How Can I Become a Home Caterer?

Home caterers provide food and services for events. Learn more about the training and education requirements, certification and other skills needed to enter this profession. Schools offering Hotel & Restaurant Management degrees can also be found in these popular choices.

What Is a Home Caterer?

A home caterer is the manager of catering company that offers services for special events at people's homes, such as parties and weddings. These professionals oversee all company operations in order to make sure that events run smoothly. Prior to an event, they contact the client to discuss the menu. At the event itself, they set up catering equipment, oversee staff, monitor food preparation and make sure that all of the client's guests are happy with the service. In addition to event planning and execution, they also keep track of the company's overall inventory and budget.

The following chart provides an overview of what you need to know about entering this field.

Education Required Certificate, associate's degree and bachelor's degree programs available
Education Field of Study Culinary arts, hospitality management, business management
Key Responsibilities Food preparation, designing menus, managing beverages
Certification Optional through the National Association of Catering Executives
Job Growth (2014-2028) 11%* (food service managers)
Median Salary (2018) $35,000** (all caterers)

Source: *U.S. Bureau of Labor Statistics, **

What Education Can Prepare Me for a Career as a Home Caterer?

An established educational program for becoming a home caterer doesn't exist; in fact, you can pursue different pathways to enter this profession. A common way is to earn a bachelor's degree in food service management. Such programs will allow your culinary skills to grow while your business acumen increases. Many food service management programs feature a split curriculum, in which the first two years cover the culinary arts while the second two years feature business instruction.

Culinary courses can teach you about basic food preparation and menu development, as well as beverage management and nutrition. The business component of the program could feature courses in finance, accounting and marketing. You might also learn how to design a business plan and manage employees.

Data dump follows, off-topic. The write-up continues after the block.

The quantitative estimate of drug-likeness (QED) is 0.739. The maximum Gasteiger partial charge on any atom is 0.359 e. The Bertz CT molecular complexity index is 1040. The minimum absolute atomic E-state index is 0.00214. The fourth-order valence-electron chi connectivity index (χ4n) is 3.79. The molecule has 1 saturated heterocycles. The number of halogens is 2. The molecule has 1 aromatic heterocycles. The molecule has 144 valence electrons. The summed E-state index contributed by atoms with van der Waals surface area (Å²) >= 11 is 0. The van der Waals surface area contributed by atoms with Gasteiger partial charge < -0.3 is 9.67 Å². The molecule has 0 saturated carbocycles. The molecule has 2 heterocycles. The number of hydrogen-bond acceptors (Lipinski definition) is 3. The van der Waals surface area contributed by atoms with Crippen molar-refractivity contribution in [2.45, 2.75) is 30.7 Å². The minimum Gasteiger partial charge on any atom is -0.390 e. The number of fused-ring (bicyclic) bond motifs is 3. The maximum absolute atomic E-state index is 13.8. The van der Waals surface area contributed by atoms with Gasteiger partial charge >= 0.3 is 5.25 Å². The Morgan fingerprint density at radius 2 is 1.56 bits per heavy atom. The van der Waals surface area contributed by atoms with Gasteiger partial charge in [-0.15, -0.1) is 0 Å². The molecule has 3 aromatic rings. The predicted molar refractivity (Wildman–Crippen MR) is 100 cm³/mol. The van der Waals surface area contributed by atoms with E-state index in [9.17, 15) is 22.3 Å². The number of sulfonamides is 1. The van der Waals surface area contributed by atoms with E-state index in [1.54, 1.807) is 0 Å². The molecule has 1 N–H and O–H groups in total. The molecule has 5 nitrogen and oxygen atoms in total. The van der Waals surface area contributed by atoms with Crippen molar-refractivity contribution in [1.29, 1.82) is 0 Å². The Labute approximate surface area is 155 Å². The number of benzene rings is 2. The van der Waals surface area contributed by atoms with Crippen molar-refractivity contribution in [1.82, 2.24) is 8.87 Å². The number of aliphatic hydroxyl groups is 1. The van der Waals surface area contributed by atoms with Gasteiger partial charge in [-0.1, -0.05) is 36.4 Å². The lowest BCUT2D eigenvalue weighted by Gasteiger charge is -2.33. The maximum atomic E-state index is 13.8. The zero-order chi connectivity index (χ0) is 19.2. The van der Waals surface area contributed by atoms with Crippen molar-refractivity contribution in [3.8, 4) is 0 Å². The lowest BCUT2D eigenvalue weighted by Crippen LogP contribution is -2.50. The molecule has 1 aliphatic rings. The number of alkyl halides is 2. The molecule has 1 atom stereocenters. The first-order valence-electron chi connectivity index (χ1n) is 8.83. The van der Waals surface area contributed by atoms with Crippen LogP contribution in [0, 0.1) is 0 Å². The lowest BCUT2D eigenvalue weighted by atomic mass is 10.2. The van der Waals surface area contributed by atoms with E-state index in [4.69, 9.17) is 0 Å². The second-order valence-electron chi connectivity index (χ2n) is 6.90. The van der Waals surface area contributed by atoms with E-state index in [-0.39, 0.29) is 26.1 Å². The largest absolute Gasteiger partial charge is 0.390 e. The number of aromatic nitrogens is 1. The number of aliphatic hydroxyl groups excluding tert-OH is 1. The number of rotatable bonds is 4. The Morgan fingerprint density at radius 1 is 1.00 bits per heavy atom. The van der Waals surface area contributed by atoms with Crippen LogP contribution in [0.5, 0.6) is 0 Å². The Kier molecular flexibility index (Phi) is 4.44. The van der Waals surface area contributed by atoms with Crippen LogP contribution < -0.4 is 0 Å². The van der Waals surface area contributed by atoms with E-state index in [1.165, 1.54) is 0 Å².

You may be able to choose a concentration that will enable you to further focus your degree on home catering. One example would be a private management services concentration. Your specific educational needs will vary, depending on if you want to run your own catering business or simply work for one.

Do I Need Anything in Addition to My Degree?

While not necessary, you could consider pursuing professional catering certification. The National Association of Catering Executives (NACE), for instance, administers the Certified Professional Catering Executive designation ( This trade organization also offers a range of programs and courses, covering everything from the latest in tabletop design to getting the most out of networking opportunities. The International Caterers Association ( can additionally give you educational and networking opportunities through membership.

Will I Need Other Skills?

To succeed as a home caterer, you'll need to be an excellent communicator with a flair for perfection. Catering an event at someone's home means the spotlight will be on everything you do. Therefore, working under pressure should be enjoyable for you. Before becoming a home caterer, you can develop the necessary skills by working in culinary environments. Many bachelor's degree programs incorporate internships or externships to give you hands-on experience in restaurant settings.

What Are Some Related Alternative Careers?

Instead of working as the manager of a catering company, you could get a job as a food services manager in a different setting, such as a restaurant or café. You could also consider a managerial job outside the food industry. For instance, as a lodging manger, you would oversee the operations of a hotel or motel. Alternatively, if you're passionate about food preparation, you might want to get a job as a chef or head cook. In addition to performing supervisory duties in the kitchen, chefs test new recipes and figure out how best to present food on the plate. Even though a high school diploma is the only educational requirement for a chef job, it is necessary to have a significant amount of industry experience, and a postsecondary culinary arts training program can help prepare you for the job.

To continue researching, browse degree options below for course curriculum, prerequisites and financial aid information. Or, learn more about the subject by reading the related articles below:

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